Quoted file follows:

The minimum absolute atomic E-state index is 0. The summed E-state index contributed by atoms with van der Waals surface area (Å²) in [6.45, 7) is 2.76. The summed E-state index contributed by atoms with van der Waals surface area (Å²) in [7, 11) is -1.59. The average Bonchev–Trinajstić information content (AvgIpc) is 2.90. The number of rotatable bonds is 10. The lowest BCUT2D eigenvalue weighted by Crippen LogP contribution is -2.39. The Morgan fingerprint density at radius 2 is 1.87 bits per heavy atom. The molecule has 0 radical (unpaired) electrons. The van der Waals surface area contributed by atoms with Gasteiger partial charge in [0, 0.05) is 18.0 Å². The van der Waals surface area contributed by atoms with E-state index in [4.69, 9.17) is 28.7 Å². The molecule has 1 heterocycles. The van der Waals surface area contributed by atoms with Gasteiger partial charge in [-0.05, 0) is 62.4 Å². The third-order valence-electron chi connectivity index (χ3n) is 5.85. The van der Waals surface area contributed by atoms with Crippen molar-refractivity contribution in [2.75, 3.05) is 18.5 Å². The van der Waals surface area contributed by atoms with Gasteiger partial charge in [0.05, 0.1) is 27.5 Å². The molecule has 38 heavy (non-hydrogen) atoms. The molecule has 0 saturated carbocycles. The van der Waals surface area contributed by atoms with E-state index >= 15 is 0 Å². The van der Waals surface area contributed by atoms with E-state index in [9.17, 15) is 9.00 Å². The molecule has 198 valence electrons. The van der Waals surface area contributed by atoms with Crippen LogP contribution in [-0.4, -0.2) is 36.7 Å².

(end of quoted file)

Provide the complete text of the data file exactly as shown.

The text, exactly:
The minimum absolute atomic E-state index is 0. The summed E-state index contributed by atoms with van der Waals surface area (Å²) in [6.45, 7) is 2.76. The summed E-state index contributed by atoms with van der Waals surface area (Å²) in [7, 11) is -1.59. The average Bonchev–Trinajstić information content (AvgIpc) is 2.90. The number of rotatable bonds is 10. The lowest BCUT2D eigenvalue weighted by Crippen LogP contribution is -2.39. The Morgan fingerprint density at radius 2 is 1.87 bits per heavy atom. The molecule has 0 radical (unpaired) electrons. The van der Waals surface area contributed by atoms with Gasteiger partial charge in [0, 0.05) is 18.0 Å². The van der Waals surface area contributed by atoms with E-state index in [4.69, 9.17) is 28.7 Å². The molecule has 1 heterocycles. The van der Waals surface area contributed by atoms with Gasteiger partial charge in [-0.05, 0) is 62.4 Å². The third-order valence-electron chi connectivity index (χ3n) is 5.85. The van der Waals surface area contributed by atoms with Crippen molar-refractivity contribution in [2.75, 3.05) is 18.5 Å². The van der Waals surface area contributed by atoms with Gasteiger partial charge in [0.05, 0.1) is 27.5 Å². The molecule has 38 heavy (non-hydrogen) atoms. The molecule has 0 saturated carbocycles. The van der Waals surface area contributed by atoms with E-state index >= 15 is 0 Å². The van der Waals surface area contributed by atoms with E-state index in [9.17, 15) is 9.00 Å². The molecule has 198 valence electrons. The van der Waals surface area contributed by atoms with Crippen LogP contribution in [-0.4, -0.2) is 36.7 Å².